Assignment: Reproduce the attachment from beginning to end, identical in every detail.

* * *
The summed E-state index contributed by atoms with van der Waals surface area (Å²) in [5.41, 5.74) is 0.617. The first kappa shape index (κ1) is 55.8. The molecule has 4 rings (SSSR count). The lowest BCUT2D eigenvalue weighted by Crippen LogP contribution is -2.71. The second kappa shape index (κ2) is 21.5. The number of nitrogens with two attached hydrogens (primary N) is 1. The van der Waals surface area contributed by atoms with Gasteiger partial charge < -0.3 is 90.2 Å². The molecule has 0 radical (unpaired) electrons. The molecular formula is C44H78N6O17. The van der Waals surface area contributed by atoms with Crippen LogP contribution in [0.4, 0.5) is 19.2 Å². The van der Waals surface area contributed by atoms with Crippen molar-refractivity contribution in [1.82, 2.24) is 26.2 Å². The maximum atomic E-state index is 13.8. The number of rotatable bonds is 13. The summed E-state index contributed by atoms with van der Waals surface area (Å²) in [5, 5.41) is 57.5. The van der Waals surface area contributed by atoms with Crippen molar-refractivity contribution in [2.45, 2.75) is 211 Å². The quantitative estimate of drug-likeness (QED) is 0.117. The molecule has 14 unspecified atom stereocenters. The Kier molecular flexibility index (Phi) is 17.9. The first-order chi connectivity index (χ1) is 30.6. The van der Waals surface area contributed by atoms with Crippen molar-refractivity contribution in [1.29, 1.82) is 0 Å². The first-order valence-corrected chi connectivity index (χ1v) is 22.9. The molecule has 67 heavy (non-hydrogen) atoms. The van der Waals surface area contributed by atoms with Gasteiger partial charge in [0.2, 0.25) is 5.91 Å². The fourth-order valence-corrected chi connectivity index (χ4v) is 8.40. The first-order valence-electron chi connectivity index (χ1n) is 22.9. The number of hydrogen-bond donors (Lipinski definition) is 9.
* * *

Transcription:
The summed E-state index contributed by atoms with van der Waals surface area (Å²) in [5.41, 5.74) is 0.617. The first kappa shape index (κ1) is 55.8. The molecule has 4 rings (SSSR count). The lowest BCUT2D eigenvalue weighted by Crippen LogP contribution is -2.71. The second kappa shape index (κ2) is 21.5. The number of nitrogens with two attached hydrogens (primary N) is 1. The van der Waals surface area contributed by atoms with Gasteiger partial charge < -0.3 is 90.2 Å². The molecule has 0 radical (unpaired) electrons. The molecular formula is C44H78N6O17. The van der Waals surface area contributed by atoms with Crippen LogP contribution in [0.4, 0.5) is 19.2 Å². The van der Waals surface area contributed by atoms with Crippen molar-refractivity contribution in [1.82, 2.24) is 26.2 Å². The maximum atomic E-state index is 13.8. The number of rotatable bonds is 13. The summed E-state index contributed by atoms with van der Waals surface area (Å²) in [5, 5.41) is 57.5. The van der Waals surface area contributed by atoms with Crippen molar-refractivity contribution in [2.45, 2.75) is 211 Å². The quantitative estimate of drug-likeness (QED) is 0.117. The molecule has 14 unspecified atom stereocenters. The Kier molecular flexibility index (Phi) is 17.9. The first-order chi connectivity index (χ1) is 30.6. The van der Waals surface area contributed by atoms with Crippen molar-refractivity contribution in [1.29, 1.82) is 0 Å². The first-order valence-corrected chi connectivity index (χ1v) is 22.9. The molecule has 67 heavy (non-hydrogen) atoms. The van der Waals surface area contributed by atoms with Gasteiger partial charge in [0.2, 0.25) is 5.91 Å². The fourth-order valence-corrected chi connectivity index (χ4v) is 8.40. The first-order valence-electron chi connectivity index (χ1n) is 22.9. The number of hydrogen-bond donors (Lipinski definition) is 9.